status=$?

    (kill -0 $killpid && kill $killpid) || true

    [[ $status == 0 ]] || break

done
Ljm Dullaart
3#
Ljm Dullaart Reply to 2017-12-22 16:24:12Z

The problem with

(mycommand args) & pid=$!
sleep 1000 && kill -INT $pid

is that it always takes 1000 seconds. Taking a more active (and CPU consuming) approach will shorten that time:

typeset -i i 
i=0
command with arguments &
pid=$!
while ps $pid > /dev/null 2>/dev/null ; do
    i=$i+1
    if [ $i -gt 999 ] ; then
        kill -9 $pid
    fi
    sleep 1
done

Or, if your system is not too busy or the interval is short:

command with arguments &
pid=$! 
echo "kill -9 $pid" | at "now + 15 minutes"
wait

But timeout will also work, of course.

The reason why

until timeout 300 mycommand myarg
do
    echo "The command timed out, trying again..."
done

hangs is that bash will try to evaluate the condition for your until, which may take upto 300 seconds. If timeout 300 mycommand myarg returns a success, the until is never executed. Try for example:

if timeout 30 mycommand myarg ; then
    echo "The timeout of mycommand succeeded"
else
    echo "It failed! What a pitty"
fi 
sorak
4#
sorak Reply to 2017-12-29 04:46:07Z

With this script you can configure the desired timeout as a variable. It launches the process in the background, grabs the process ID, and checks every second to see if the process is still running. If so, a dot is printed, so the process status is very visible. It will report completion of the background thread, and terminate it if it runs longer than desired. The loop in this configuration uses very little overhead.

timeout=300
wait() {
    sleep 1 # sleep for one second
    echo -n . # show that we are still waiting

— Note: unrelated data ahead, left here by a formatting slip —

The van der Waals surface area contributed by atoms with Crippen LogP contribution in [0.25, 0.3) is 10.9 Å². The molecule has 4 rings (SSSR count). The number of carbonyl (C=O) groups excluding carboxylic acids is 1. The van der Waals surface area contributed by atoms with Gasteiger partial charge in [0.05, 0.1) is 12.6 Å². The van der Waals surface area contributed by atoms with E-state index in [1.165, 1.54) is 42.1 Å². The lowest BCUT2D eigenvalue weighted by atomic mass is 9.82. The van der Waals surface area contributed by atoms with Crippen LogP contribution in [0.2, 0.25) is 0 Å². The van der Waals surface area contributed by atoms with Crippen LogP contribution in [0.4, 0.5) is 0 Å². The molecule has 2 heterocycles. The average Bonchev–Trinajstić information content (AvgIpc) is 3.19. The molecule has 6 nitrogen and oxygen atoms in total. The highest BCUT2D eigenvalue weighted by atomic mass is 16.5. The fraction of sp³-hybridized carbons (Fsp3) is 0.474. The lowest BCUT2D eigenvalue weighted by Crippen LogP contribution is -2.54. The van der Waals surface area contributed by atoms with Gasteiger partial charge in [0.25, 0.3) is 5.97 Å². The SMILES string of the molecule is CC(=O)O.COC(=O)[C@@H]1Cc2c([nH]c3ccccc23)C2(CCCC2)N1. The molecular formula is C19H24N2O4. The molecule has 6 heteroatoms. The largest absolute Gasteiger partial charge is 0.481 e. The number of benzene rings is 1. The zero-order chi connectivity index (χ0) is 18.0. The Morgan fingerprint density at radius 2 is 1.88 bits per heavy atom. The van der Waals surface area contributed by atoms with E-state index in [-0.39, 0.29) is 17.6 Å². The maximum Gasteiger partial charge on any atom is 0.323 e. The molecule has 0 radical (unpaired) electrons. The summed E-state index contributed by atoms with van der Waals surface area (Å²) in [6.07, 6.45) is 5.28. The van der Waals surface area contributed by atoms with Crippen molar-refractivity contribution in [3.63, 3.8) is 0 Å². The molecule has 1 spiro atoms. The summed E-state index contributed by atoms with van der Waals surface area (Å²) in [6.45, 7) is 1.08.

[ `ps|grep $pid|wc -l` -gt 0 ] && { # background process still running?
        [ `ps -p $pid -o etimes|grep [0-9]` -gt $timeout ] && { # running too long?
            echo "Time expired.";
            kill $pid;
        } || {
            wait; # keep waiting
        }
    } || {
        echo "DONE!";
    }
}
sleep 20 & # replace this with mycommand &
pid=$!
wait
ctac_
5#
ctac_ Reply to 2017-12-24 09:50:54Z

I can't explain exactly what happen but it seem that when the time expire, timeout use kill which return 0 (success) so at done the shell look at $? and restart the process.

Your echo "The command timed out, trying again..." is exactly what happen.

So try this way.

until timeout 20 find / -name "*.sh" 2>/dev/null ;do
  echo "The command timed out, not trying again..."
  break
done
Qinsi
6#
Qinsi Reply to 2017-12-28 07:11:50Z

This works like a charm.

When command finish:

sh timeoutLoop.sh 4

OUTPUT:

Seconds start now...
3 seconds passed...

When command not finish:

sh timeoutLoop.sh 2

OUTPUT:

Seconds start now...
The command timed out, trying again...
Seconds start now...
The command timed out, trying again...
Seconds start now...
The command timed out, trying again...
Seconds start now...
The command timed out, trying again...
...

Your mycommand = waitSeconds.sh

#!/bin/bash -

echo "Seconds start now..."
sleep $1
echo "$1 seconds passed..."

And the loop bash timeoutLoop.sh

#!/bin/bash -

until timeout $1 waitSeconds.sh 3
do
echo 'The command timed out, trying again...'
done

Try this, and don't forget the header of the script.